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Any one knows what is the ASCII value of i.

I try printf("%d",EOF);

but its print -1

and also try printf("%c",EOF);

but its print blank screen.

so anyone know which key for EOF.

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16  
EOF is not a character ! – nos Oct 1 '11 at 20:20
    
All of the defined ASCII characters (which equals the "base page" of Unicode) are specified here. There are "control" characters such as "End of transmission" (EOT), but no EOF. – Hot Licks Sep 25 '14 at 20:37
1  
Sidenote: If EOF had an ASCII value, one would have a really hard time reading file content, passed it's first appearance in the file ^^ – Levit Dec 3 '14 at 9:31

EOF (as defined in the C language) is not a character/not an ASCII value. That's why getc returns an int and not an unsigned char - because the character read could have any value in the range of unsigned char, and the return value of getc also needs to be able to represent the non-character value EOF (which is necessarily negative).

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2  
+1 for saying that it must be negative. – Johannes Schaub - litb Oct 1 '11 at 20:24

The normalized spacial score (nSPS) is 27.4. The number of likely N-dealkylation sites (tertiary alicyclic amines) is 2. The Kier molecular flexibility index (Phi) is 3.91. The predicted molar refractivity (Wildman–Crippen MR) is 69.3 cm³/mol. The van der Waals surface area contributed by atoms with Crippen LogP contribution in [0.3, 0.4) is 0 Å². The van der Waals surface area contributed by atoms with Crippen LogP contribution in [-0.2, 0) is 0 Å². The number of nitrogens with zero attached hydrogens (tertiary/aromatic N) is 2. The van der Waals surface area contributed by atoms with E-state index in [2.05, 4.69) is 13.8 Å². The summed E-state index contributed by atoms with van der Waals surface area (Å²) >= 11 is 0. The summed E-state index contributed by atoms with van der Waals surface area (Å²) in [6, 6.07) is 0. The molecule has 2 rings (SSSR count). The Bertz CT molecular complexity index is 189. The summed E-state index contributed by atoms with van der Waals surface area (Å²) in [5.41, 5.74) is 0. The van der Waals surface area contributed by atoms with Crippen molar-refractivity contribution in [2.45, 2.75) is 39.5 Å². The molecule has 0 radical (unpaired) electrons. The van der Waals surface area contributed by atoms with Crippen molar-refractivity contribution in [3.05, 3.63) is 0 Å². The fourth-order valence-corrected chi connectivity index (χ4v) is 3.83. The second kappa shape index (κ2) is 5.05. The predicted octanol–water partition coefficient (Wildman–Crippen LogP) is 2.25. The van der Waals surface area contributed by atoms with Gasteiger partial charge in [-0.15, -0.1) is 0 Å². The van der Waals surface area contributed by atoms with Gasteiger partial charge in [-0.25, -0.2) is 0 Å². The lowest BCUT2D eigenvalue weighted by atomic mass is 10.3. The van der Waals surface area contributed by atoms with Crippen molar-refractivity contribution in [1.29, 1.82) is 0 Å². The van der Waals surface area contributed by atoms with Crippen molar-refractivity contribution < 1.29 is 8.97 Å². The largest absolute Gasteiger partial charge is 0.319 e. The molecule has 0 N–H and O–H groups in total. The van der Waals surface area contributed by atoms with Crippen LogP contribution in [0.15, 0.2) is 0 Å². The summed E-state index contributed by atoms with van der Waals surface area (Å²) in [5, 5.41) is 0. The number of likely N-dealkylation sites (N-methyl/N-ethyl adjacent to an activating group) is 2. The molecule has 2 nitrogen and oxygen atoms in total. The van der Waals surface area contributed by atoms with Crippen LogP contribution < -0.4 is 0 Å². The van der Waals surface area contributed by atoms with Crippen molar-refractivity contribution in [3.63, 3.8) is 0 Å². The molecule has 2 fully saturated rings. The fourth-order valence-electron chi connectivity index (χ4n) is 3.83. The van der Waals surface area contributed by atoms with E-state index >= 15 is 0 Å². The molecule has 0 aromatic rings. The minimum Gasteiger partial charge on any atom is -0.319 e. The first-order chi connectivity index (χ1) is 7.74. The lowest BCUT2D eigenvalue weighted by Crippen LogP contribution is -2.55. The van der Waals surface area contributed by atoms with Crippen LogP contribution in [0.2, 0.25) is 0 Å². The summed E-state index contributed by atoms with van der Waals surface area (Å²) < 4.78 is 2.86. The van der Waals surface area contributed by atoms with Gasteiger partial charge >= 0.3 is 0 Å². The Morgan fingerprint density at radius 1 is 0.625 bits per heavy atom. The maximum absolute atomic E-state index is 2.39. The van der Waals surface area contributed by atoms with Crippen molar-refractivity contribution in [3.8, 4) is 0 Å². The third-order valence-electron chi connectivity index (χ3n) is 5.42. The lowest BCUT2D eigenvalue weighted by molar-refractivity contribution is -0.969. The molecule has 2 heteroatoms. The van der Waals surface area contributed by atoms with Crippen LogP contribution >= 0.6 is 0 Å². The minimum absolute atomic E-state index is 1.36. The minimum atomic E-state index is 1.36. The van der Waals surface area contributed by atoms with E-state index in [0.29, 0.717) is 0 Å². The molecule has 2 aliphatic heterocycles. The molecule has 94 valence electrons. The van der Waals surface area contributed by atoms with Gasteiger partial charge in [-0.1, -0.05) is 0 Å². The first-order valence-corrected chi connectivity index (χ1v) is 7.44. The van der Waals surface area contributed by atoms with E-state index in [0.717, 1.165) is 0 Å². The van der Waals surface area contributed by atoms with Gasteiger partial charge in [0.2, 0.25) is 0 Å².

why must it be negative? Is it simply the standard or is there a reason? – AMomchilov Mar 16 '15 at 21:24
    
It's simply a requirement of the C language. One guess at a historical motivation is that testing x<0 was/is typically cheaper than testing equality with a nonzero constant. By requiring EOF to be negative and all meaningful character values to be non-negative, programmers can check x<0 for EOF. – R.. Mar 16 '15 at 21:38
    
What did you mean by "non-character value"? If you mean "value of non-character type", then OK, but then 'a' is a non-character value too. – M.M Feb 26 at 1:42
    
@M.M: I'm using the word value in the purely numeric sense where it does not have any type associated with it. 'a' is a value (97 on any reasonable implementation) that matches the numeric value of some character in the execution character set and thus is a "character value". EOF is necessarily distinct from any value matching a character since it's negative and the latter are all non-negative. – R.. Feb 26 at 2:23

The actual value of EOF is system defined and not part of the standard.